Despite recent changes in the way financial services are provided, to this day, commercial banks are still arguably the most important providers of saving and investment products. These financial services allow households to trade off consumption today and tomorrow in a process referred to as consumption smoothing. The process of trading off consumption today for consumption tomorrow (and vice-versa) allows households to “maximise” their lifetime utility (as an economist would put it), which in simpler terms means to look for a proper balance between spending and saving during different stages of our lives so that consumption is more or less “stable”.
For instance, retirement accounts enable people to set aside money during their working life to then be consumed in retirement. Similarly, a personal loan allows us to increase consumption today at the expense of a potential reduction in consumption tomorrow. These two are examples of financial services offered by commercial banks whose access (or lack thereof) could have a significant impact on households living standards and their ability to mitigate unexpected events (e.g. job loss).
Despite its importance, the extent to which households have access to financial services (also referred to as financial inclusion) is hard to measure. Most available indicators rely on survey data and unavoidably have to trade depth for breadth, providing very detailed financial access data but usually at aggregate levels (see Global Findex).
This map attempts to provide a more granular measure of financial access. One that provides geographical differences in the access to financial services across US counties. Specifically, the map characterises the number of bank branches per 100,000 people for each US county. Despite new technological developments, proximity to financial providers is still an important determinant of whether people can access basic financial services such as bank accounts and personal loans. Hence, having more branches in a specific region (after adjusting for its size) can serve as a proxy for its overall state of financial inclusion. Over the last 20 years, counties in the US have experienced important changes in this measure of financial inclusion. Relative to the late 1990s, nowadays most counties present higher levels, however, geographical differences persist and seem to be very consistent over time.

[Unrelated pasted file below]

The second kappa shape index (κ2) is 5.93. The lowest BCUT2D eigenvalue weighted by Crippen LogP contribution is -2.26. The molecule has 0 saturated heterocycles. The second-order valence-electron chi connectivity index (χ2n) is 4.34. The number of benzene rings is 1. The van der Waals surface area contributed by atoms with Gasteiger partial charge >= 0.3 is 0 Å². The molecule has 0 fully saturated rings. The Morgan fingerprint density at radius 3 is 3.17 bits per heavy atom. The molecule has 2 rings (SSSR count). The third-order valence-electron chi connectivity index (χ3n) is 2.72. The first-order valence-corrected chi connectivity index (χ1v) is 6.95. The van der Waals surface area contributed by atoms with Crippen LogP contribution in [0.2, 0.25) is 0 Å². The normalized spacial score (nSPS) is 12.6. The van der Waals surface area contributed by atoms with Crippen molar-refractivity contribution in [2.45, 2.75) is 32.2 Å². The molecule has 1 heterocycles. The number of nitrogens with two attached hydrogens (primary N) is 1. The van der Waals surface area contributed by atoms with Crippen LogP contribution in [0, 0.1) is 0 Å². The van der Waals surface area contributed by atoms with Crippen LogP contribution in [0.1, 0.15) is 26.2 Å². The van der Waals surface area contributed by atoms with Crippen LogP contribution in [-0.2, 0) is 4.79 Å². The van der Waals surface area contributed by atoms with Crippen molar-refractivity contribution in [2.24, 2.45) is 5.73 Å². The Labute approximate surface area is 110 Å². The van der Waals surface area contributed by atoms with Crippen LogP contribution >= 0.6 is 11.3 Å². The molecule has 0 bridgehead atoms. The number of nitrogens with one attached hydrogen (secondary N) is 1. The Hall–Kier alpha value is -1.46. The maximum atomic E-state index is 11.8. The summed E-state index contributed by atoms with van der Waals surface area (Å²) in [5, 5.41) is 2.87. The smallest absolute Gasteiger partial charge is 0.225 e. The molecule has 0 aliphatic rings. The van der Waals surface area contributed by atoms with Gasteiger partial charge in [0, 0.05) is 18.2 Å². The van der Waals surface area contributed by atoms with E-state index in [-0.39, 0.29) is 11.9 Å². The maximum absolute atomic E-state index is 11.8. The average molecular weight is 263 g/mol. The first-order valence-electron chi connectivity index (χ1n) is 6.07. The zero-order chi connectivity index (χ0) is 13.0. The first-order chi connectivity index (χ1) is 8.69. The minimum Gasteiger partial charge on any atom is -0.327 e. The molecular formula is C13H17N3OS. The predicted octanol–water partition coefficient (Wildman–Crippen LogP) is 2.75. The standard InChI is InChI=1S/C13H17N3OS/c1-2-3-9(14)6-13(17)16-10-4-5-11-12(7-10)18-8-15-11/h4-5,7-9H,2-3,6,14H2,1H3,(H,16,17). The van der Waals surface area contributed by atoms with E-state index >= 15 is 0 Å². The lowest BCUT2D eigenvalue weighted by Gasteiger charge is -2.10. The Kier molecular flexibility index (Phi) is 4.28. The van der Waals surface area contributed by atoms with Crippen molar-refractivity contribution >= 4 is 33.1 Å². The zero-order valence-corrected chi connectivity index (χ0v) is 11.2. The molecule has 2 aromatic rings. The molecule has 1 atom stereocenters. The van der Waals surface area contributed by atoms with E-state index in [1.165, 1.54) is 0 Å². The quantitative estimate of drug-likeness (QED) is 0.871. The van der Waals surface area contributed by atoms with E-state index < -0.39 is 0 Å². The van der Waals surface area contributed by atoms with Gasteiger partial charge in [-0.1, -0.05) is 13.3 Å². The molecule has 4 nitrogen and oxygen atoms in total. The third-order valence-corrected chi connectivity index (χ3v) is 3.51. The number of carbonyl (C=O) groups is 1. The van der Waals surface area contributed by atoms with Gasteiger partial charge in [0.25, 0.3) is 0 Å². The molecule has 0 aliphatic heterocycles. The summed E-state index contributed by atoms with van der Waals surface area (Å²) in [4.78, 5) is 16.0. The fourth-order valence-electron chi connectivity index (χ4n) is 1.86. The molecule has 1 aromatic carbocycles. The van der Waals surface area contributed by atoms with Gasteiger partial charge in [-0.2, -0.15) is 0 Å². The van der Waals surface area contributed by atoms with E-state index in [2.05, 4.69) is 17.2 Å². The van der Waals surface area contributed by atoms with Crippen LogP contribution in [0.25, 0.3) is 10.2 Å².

There are of course important limitations with this characterisation of financial access. One can argue these geographical differences could be “demand-driven”, that is, caused by differences in the degree to which certain regions prefer to consume these services. Nevertheless, given the aforementioned importance financial services have in allowing people to smooth consumption and mitigate risks, this measure may still provide important information on where people are able to balance their spending more effectively.